The event brings together developers, engineers, project managers, marketers, user experience, customer experience, product managers, and more.
Sessions are throughout the day. Sarita Parikh, Senior Director Consumer Experience and Strategy, Pearson, will deliver the keynote session – Influencing Behavior in an Irrational World.
It all starts on November 3rd. Please click here to find out more and register. Come on out to see us! It’s FREE!
“As product strategists aiming to launch a new product or gain market share with a new enhancement, it is critical to be first to the finish line. The risk of losing the race can be in the millions of dollars and devastating to careers.” – Steve Schulz, Line of Sight Group President and Founder
Our efforts to stay current on trends and keep a pulse on the needs of product managers is addressed by attending and sponsoring key events in the local marketplace. Line of Sight Group sponsored the monthly PDMA meeting and presented “Using Analytics to Stay Ahead of the Competition” at Starkey Hearing Technologies in Eden Prairie, Minnesota.
Line of Sight Group’s Steve Schulz shared some analytical models for using knowledge of the external environment to understand where you are in the race with your competition, and how to think about bets and moves you can make to differentiate and stay ahead. Use cases demonstrated how organizations can apply data and analytics to continuously monitor competitive developments and engage in interactive dialog on how to use that information to respond to threats and opportunities.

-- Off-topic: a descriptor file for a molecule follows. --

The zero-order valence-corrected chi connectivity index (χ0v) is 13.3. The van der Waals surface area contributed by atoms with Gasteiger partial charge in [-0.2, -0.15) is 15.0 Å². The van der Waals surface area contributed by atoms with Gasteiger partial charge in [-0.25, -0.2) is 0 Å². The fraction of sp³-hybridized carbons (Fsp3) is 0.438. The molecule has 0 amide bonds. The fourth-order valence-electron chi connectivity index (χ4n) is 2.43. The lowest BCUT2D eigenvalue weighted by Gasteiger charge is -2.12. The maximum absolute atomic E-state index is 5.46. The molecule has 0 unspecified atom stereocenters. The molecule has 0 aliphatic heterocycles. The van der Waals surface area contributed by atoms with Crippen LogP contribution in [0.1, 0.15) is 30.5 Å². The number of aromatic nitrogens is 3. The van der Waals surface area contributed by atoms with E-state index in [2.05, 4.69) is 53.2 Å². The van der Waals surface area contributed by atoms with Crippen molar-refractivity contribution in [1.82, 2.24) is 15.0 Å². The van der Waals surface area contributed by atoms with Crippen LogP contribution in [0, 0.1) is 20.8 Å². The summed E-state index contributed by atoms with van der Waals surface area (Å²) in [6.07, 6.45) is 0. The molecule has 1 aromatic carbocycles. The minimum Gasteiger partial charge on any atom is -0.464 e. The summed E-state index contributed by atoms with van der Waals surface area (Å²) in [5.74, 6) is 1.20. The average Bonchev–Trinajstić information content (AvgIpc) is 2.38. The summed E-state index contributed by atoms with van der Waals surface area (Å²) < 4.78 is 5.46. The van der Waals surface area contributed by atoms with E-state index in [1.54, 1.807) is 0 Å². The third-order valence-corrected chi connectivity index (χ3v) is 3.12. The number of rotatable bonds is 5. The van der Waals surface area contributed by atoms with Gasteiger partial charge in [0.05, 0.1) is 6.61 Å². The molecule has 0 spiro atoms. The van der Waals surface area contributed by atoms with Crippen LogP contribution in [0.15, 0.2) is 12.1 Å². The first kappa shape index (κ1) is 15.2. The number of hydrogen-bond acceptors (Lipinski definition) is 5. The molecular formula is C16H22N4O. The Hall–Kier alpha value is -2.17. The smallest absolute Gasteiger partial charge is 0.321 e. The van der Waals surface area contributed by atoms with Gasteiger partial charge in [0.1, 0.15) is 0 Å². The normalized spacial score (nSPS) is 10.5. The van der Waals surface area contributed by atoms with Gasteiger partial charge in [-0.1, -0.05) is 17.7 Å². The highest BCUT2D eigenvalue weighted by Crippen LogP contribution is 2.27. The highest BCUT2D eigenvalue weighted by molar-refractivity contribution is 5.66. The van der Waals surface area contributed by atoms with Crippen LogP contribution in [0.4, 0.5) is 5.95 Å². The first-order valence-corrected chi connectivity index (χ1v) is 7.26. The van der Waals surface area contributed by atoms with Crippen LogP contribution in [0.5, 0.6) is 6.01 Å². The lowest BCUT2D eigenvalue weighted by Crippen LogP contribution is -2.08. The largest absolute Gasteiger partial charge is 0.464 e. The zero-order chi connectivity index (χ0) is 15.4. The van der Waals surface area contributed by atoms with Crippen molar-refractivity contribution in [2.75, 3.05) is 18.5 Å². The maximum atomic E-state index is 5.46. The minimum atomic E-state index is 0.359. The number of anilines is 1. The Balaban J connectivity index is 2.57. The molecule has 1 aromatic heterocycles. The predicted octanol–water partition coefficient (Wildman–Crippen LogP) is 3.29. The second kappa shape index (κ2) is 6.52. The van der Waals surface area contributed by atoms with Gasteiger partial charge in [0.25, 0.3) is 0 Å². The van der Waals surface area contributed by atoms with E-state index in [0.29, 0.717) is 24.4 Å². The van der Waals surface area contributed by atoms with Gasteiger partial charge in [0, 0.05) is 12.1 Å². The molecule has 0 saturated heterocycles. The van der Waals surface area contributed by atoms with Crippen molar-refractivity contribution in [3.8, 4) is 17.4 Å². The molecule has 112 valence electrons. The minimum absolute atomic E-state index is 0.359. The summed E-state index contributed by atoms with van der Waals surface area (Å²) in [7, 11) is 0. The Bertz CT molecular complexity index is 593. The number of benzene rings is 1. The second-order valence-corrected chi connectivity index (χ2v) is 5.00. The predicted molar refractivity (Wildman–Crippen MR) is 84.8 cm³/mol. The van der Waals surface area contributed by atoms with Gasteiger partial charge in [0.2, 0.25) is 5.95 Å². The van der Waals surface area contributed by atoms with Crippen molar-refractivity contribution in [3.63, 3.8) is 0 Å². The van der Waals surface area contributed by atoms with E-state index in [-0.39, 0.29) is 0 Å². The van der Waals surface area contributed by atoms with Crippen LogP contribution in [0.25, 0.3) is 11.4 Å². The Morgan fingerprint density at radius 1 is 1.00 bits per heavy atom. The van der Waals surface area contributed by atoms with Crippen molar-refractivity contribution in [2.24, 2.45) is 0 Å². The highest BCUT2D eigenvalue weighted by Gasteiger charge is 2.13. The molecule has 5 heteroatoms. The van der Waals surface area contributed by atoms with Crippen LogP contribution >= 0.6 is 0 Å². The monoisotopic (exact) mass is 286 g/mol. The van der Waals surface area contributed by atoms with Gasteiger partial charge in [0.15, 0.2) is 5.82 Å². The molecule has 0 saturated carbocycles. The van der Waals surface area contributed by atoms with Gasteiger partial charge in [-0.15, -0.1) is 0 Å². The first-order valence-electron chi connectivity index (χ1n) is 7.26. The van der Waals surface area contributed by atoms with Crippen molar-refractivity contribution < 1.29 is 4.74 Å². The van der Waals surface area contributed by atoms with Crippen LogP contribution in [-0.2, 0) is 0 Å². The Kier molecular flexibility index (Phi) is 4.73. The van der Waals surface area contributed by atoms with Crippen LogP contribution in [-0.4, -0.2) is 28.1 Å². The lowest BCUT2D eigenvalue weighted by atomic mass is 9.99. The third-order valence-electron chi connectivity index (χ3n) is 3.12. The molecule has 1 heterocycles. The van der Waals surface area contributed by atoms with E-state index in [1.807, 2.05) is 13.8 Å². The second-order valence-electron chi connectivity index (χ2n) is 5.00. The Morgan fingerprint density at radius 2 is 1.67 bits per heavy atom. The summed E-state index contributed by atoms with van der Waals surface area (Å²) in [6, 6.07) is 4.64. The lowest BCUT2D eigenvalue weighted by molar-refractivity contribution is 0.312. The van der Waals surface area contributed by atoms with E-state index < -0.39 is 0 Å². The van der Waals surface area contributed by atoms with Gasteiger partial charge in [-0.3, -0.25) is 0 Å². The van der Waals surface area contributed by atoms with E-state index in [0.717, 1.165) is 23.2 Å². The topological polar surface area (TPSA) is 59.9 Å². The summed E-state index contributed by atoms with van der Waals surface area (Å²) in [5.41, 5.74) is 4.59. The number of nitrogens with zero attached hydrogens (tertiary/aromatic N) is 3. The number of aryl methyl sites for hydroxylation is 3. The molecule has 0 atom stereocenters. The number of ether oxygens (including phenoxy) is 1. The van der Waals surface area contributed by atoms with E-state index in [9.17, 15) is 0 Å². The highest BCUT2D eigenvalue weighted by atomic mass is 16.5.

How to create and populate a development map and scorecard
Development strategies and response adjustments
How to present the data and strategic response
Starkey’s Aaron Schroeder, Au.D, kicked off the event with a welcome and shared their efforts to help people hear throughout the U.S. and around the world. He showed a music video featuring singer-songwriter Matt Nathanson, who joined Starkey in Peru to help raise awareness and funds for people struggling with hearing loss. I encourage you to watch it here. It is sure to warm your heart.
Thanks to Minnesota PDMA and Starkey Hearing Technologies for the opportunity!
Minnesota PDMA is the place for innovators and product people to come together. The organization holds monthly events all around the Twin Cities. All people, perspectives, and ideas are welcome.
Starkey Hearing Technologies is a hearing-aid manufacturer that prides itself on connecting people and changing lives. The company has provided more than 1 million hearing aids to people around the world.